It’s not Easy, Letting Your Kids do Whatever They Want

It’s what I was trying to say with the title – really, letting them do whatever they want, despite the way the punishers try to frame it – IS NOT EASY. And that’s not why I do it, or anyone should do it. It’s doing it the hard way, the long way, and the right way.

Beating your kids into always letting YOU have YOUR WAY, always – that’s the easy way, the fast way, and the wrong way.

It’s not comfortable either. It was scary, uncharted territory. But it worked.

I see what people say about how things are all going to Hell as being the result of half measures, the result of confusion. The chaos we have going on today in our kids and our teenagers is because of the force we are still using, not because of the gentleness we’re starting to use more.

A lot of thought went into it. I hope you will read my blog. I’m afraid a plan just to “not spank” can’t really work, there will be more decisions to make, or you are likely to end up there despite the best of intentions.

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7 thoughts on “It’s not Easy, Letting Your Kids do Whatever They Want

  1. neighsayer March 14, 2014 / 3:18 pm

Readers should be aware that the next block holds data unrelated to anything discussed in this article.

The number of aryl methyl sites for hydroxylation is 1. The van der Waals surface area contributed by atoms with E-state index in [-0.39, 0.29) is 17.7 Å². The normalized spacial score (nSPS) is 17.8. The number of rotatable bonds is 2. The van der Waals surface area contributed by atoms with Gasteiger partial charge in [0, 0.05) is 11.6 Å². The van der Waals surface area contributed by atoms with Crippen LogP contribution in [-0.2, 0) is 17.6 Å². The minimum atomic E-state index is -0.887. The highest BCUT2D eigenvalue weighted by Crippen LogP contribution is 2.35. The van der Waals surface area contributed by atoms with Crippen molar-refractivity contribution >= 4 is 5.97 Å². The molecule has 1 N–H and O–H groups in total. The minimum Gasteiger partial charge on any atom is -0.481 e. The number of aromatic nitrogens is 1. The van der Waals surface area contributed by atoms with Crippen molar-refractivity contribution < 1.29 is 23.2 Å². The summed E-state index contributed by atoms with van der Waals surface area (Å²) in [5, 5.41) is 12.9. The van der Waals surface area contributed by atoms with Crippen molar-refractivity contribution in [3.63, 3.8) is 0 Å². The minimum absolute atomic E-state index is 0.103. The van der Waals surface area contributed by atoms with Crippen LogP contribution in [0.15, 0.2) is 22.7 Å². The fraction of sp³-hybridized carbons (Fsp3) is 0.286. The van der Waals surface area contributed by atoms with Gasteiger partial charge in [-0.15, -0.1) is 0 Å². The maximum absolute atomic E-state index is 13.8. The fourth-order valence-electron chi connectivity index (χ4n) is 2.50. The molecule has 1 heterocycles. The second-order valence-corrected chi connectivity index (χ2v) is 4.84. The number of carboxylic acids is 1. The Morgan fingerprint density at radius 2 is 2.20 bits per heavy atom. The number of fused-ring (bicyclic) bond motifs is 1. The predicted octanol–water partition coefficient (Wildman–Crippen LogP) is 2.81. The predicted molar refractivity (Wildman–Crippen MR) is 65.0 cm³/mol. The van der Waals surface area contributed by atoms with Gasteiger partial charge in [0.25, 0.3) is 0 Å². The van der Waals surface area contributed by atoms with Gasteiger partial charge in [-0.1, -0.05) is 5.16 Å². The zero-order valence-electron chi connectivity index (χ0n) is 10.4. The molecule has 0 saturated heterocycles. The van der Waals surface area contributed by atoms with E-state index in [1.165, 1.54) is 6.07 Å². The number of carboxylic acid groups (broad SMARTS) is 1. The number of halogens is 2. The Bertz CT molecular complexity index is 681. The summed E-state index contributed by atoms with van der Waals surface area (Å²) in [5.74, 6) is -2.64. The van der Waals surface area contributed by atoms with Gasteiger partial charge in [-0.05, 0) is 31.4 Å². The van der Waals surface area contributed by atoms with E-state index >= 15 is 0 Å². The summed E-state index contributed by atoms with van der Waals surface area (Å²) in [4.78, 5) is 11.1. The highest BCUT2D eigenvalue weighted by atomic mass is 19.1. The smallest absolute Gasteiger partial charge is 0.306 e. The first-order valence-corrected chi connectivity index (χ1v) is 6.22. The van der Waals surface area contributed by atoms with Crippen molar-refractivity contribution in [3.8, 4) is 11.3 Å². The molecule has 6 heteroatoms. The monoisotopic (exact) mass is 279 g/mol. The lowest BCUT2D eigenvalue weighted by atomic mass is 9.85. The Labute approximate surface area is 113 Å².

“Not punishing” is NOT “not doing anything.” Not by a long shot.

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  2. truthaholics March 14, 2014 / 4:14 pm

    How about rewarding good behaviour but punishing bad? 🙂

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    • Anonymous March 14, 2014 / 4:48 pm

      morally, they both teach the same thing – to do things for you, it makes everything all about you. It’s the opposite of empathy.

      Liked by 1 person

  3. truthaholics March 15, 2014 / 5:39 pm

    Perhaps, like most things, it’s down to attitude?
    The attitude and interaction of each family member with each other?
    This is a fascinating topic, and indeed, blog, Neighsayer. 🙂

    I guess from a ‘spare the rod and spoil the child’ approach at one end, and laissez-faire parenting with kids running riot unchecked at the other of the spectrum, where to find the ideal, optimum level of parenting is a real challenge, especially for those who agonise about raising their children into responsible, productive, well-adjusted adults imbued with a sense of respect and reverence as well as discipline and hard-work ethic.

    Thank you for such thought-provoking input.

    “At the end of the day, the most overwhelming key to a child’s success is the positive involvement of parents.” ~ Jane D. Hull

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    • neighsayer March 15, 2014 / 6:16 pm

      thank you so much. I think I have a fairly unique perspective, left of both the groups you mention. Regarding the quote, I’d like to make the point that acts of punishing is never seen as positive by the victims.

      Like

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